Lost text from a lost place springs to life

Many of the important church councils of Anglo-Saxon England were held at Clovesho, which has been called “the most famous lost place” of that time, because no-one knows for sure where it was – which is remarkable. A good candidate is Brixworth, just across the border in Peterborough Diocese, where a mighty Anglo-Saxon church still stands and from which a fellow-suffragan takes his see. (Read more at https://en.wikipedia.org/wiki/All_Saints%27_Church,_Brixworth).

A crucial council was held in 747 when much English church practice was brought into conformation with that of Rome, and a copy of the decrees from the council was in the great Cotton Library which was badly damaged by the fire of 1731 at Ashburnham House. (The manuscript of The Battle of Maldon was destroyed, and that of Beowulf was heavily damaged.)

But look how the latest techniques of multispectral imaging by Christina Duffy have brought the charred fragment of Cotton MS Otho A I, f. 1r back to life: amazing!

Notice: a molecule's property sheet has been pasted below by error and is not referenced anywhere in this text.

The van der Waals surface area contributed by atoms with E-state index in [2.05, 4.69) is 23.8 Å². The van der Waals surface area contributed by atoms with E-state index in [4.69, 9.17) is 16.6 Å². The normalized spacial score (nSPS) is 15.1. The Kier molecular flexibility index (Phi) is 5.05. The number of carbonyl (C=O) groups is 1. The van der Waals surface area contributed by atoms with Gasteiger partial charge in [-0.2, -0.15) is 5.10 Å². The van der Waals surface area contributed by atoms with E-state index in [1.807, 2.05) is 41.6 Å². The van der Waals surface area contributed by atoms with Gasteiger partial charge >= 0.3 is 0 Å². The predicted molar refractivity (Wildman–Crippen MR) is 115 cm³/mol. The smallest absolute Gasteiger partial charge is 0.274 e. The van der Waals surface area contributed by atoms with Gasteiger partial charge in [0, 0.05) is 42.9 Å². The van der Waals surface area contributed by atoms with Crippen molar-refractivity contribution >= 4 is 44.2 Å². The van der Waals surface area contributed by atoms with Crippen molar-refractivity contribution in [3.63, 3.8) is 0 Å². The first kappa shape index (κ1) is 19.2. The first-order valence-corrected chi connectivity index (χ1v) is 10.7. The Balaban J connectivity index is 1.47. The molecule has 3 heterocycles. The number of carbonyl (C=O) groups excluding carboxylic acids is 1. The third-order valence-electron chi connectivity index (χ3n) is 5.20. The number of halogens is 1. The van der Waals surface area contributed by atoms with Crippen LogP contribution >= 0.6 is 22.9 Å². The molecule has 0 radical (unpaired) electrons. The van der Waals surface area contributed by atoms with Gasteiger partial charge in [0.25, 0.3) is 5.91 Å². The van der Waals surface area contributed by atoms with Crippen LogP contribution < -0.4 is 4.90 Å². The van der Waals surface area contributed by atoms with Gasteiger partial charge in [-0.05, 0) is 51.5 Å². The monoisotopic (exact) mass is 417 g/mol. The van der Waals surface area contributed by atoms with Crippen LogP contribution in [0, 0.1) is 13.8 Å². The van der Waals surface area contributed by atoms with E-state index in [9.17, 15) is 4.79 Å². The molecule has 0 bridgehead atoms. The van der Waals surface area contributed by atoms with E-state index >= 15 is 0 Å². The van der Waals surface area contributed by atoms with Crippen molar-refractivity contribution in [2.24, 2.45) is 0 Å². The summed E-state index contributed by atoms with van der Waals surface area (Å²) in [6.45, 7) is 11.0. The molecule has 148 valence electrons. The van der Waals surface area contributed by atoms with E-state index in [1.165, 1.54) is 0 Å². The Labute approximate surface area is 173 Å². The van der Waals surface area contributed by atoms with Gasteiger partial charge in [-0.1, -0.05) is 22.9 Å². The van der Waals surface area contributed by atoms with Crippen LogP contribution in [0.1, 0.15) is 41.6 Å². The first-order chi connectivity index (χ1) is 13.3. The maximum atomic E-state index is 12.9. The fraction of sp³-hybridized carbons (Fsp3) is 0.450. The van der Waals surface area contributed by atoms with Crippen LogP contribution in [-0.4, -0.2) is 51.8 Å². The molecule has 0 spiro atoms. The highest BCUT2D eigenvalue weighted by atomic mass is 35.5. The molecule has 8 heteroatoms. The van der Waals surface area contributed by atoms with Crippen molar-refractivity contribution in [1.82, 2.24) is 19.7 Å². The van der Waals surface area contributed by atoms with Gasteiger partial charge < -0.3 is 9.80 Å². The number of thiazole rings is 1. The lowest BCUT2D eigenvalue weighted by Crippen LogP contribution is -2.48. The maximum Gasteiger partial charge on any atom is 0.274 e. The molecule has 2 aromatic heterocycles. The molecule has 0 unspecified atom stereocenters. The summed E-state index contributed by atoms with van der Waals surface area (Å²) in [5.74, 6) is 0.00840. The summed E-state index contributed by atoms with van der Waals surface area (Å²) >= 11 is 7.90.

Why not see if you read any of the text? Another copy survived so I can leak you an English translation of what’s going on:

“First of all [look for “IN primis” in line 1], the Metropolitan, as president, brought forth in their midst two letters of the Apostolic Lord, Pope Zachary, venerated throughout the whole world [look for “toto orbe” in line 3], and with great care these were plainly read, and also openly translated into our own language, according as he himself by his Apostolic authority had commanded”. (https://www.catholic.org/encyclopedia/view.php?id=3073)

With thanks to the British Library blog: